Growers generally ship their raisins to a raisin "handler," who physically separates the raisins due the Government (called "reserve raisins"), pays the growers only for the remainder ("free-tonnage raisins"), and packs and sells the free-tonnage raisins. The Raisin Committee acquires title to the reserve raisins that have been set aside, and decides how to dispose of them in its discretion. It sells them in noncompetitive markets, for example to exporters, federal agencies, or foreign governments; donates them to charitable causes; releases them to growers who agree to reduce their raisin production; or disposes of them by "any other means" consistent with the purposes of the raisin program. 7 CFR §989.67(b)(5) (2015). Proceeds from Committee sales are principally used to subsidize handlers who sell raisins for export (not including the Hornes, who are not raisin exporters). Raisin growers retain an interest in any net proceeds from sales the Raisin Committee makes, after deductions for the export subsidies and the Committee's administrative expenses. In the years at issue in this case, those proceeds were less than the cost of producing the crop one year, and nothing at all the next. 

Readers who want to plow through the discussions of "takings" and "just compensation" in the decision can feel free to do so. What's interesting to me, from an economic point of view, is that the marketing arrangement for raisins embodies a certain misguided notion of how to create a healthy economy--a notion that still has some resonance today.

In the midst of the Great Depression, firms were losing money and wages were falling. For politicians, the answer to low profits and low wages straightforward. Form organizations of producers that would limit competition and hold down production, thus pushing up prices and helping producers earn profits. On the labor side, set industry guidelines and later minimum wage laws to prevent wages from falling.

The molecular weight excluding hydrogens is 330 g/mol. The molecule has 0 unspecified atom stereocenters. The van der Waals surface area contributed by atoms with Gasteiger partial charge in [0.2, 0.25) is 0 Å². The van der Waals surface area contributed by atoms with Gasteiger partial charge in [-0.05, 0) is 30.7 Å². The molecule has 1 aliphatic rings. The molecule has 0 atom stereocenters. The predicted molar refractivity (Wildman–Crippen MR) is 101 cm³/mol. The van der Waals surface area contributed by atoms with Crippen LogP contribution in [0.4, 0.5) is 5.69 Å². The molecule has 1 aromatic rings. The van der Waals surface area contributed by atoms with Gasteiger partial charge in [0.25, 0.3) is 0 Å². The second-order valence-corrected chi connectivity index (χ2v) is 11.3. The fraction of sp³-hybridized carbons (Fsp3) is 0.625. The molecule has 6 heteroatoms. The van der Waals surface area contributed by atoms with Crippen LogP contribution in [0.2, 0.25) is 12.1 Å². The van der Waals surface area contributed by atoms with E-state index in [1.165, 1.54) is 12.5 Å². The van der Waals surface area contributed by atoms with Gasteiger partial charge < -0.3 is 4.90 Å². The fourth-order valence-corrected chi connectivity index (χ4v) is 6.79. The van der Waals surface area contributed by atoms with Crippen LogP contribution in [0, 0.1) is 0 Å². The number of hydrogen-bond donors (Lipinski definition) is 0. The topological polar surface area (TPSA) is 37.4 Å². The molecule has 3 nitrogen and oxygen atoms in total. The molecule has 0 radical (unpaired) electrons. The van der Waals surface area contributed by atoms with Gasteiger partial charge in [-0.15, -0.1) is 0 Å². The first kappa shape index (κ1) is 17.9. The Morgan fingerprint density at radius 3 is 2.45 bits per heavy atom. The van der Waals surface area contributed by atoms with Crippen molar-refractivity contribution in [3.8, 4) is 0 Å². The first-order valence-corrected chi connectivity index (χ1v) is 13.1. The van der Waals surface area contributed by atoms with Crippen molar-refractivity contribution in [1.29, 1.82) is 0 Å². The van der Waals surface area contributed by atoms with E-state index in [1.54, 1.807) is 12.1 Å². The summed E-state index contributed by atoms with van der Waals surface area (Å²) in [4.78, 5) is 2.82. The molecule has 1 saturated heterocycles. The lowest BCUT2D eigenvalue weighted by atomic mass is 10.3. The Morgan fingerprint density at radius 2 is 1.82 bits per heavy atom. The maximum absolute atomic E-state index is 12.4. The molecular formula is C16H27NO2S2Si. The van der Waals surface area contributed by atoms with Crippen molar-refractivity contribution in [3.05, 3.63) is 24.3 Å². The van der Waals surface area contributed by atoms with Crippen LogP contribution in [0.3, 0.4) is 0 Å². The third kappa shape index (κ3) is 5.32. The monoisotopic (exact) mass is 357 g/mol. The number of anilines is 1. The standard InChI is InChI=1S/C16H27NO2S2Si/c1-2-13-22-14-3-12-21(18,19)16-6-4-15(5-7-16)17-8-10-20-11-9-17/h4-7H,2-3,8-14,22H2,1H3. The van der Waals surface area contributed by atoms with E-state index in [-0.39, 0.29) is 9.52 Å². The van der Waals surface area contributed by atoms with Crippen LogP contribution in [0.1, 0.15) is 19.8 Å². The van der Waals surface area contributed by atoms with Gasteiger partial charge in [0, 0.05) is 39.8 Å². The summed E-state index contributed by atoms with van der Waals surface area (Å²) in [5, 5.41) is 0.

This economic philosophy was embodied the National Industrial Recovery Act passed in 1933. Back in my undergraduate days, I took a class in US economic history with Michael Weinstein, who had recently published his 1980 book, Recovery and Distribution Under the National Industrial Recovery Act. The book offered a careful statistical analysis to illuminate the underlying economic themes. When producers all group together to hold down output, the remaining incumbent firms might make higher profits on the sales that remain--but this is literally the opposite of economic growth. Also, it forces consumers to pay higher prices. Trying to push up wages in the middle of a Great Depression can help those who manage to keep their jobs, but when employment is in the neighborhood of 25%, it doesn't help the economy expand, either.

It is revealing that the Raisin Administrative Committee, which sets the proportion of "reserve raisins" to be taken from growers and handlers, lacks any meaningful representation from consumers, or other firms in related industries, or the public more broadly, or those who might wish to enter the market for raisins. ...

In short, the economic arrangements for raisins are an example of what so often happens when economic policy is set by a combination of government and existing firms: the focus tends to be on profits for those existing firms, backed up either by government regulations that function like implicit subsidies or by explicit subsidies. Economic growth ultimately comes from innovation and productivity, not from attempts to tilt the market to favored incumbent firms. ...